Stony Plain Together we shine. Inclusion is…

Posted On Thursday May 09, 2019

Have you ever been excluded for being different? Was it because of your gender? Your gender identity? Your ethnic background? Your language? Your ability? Your religion? Or even a combination of the above?

This spring Stony Plain Family and Community Support Services is launching a project to raise awareness of the importance of inclusion and diversity in strengthening our community’s social, cultural, and economic vibrancy.

Through community conversations and input from stakeholders, they aim to create an action plan and start implementing projects to make Stony Plain more welcoming and inclusive. According to Sharida Csillag, Community Development Coordinator with Stony Plain FCSS, “This initiative is about reflecting the diversity of our community into our governance, planning and service delivery.”

The Alberta Urban Municipalities Association (AUMA) defines diversity as all the ways that people are different, including the characteristics that make one individual or group different from another. A broad definition of diversity includes not only race, ethnicity, and gender —what we most often think about when we hear ‘diversity’ —but also age, religion, disability, sexual orientation, socioeconomic status, education, marital status, language, and physical appearance. Diversity also describes differences in ideas, perspectives, and values.

Diversity brings beauty and value to our communities, and yet still people are excluded because of their differences.

AUMA goes on to define inclusion as, “the act of creating environments in which any individual or group can feel welcomed, respected, supported, and valued to fully participate. An inclusive and welcoming community embraces human differences, sees them as strengths, and offers respect in both words and actions for all people.”

Inclusion will look differently to each of us.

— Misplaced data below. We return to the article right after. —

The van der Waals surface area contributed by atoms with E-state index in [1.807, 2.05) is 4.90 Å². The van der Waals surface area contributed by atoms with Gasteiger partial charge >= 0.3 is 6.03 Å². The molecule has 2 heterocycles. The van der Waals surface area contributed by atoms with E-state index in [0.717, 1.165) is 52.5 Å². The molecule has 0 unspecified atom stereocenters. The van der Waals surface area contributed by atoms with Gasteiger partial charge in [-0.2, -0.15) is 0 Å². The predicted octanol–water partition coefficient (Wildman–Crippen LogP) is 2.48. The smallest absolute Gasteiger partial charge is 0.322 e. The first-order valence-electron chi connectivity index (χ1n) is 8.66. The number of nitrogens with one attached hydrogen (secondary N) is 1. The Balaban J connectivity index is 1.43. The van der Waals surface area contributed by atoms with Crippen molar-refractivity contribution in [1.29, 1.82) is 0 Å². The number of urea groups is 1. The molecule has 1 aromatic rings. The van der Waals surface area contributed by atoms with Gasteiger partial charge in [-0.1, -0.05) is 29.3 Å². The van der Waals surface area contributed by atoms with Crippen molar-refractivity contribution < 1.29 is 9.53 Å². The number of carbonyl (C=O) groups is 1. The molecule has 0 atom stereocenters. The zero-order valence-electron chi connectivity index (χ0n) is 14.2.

For Amy Quintal, Board President, Foundation for Cohesive Communities, inclusion means, “all people are valued and met exactly where they are at.” Quintal and her group work to support inclusion of children and youth living with disability in all community environments, so every family touched by disability feels welcomed and supported. They believe that the stories of those with disabilities can inform and re-imagine the environments in which we all live, work and play.

For Tannis Matthews, founder and organizer of Pride in the Park in Stony Plain, living in a community that is inclusive and supportive is vital. "Residing in a community that truly nourishes an individual's basic hunger to be accepted is essential to thrive. I believe this to be particularly true for the LGBTQ+ youth, where a sense of belonging can sometimes literally save lives. The fact that Stony Plain continuously strives to maintain an inclusive and welcoming environment is instrumental in helping events such as PRIDE in the PARK take place."

For Ken Leinweber, President of the Stony Plain Seniors Centre, inclusion means a healthier community. “Inclusion in the community allows for seniors to have a healthy and active lifestyle with support and meaningful relationships.” Seniors have much to offer our community. Our local seniors centre offers a space for older adults to enjoy games, exercise, and recognition of their importance.

For Arlaine Monaghan, Co-Chair of the local Connecting with Indigenous Neighbours Committee, inclusion means making sure that history never repeats itself, and that everybody is working together to eliminate systemic problems created by historical wrongs including residential schools, the “Sixties Scoop”, and other actions that devastated the culture and lifestyle of Indigenous people in our area and across Canada. Monaghan feels warmed by the welcome the group has received in our community.

Stony Plain FCSS believes that all Stony Plain residents and visitors in our community regardless of ethnicity, ability, sexual orientation, age, income level or language, bring value to our community and should be able to fully participate in all aspects of life.

Being more inclusive and diverse will increase and strengthen our community’s economic advantage. It will allow our community programming and services to be more efficient. Being inclusive is also required to meet provincial, federal and international standards. But, most importantly, it will make Stony Plain a better and safer community for all.

For more information about programs and projects, visit Stony Plain FCSS.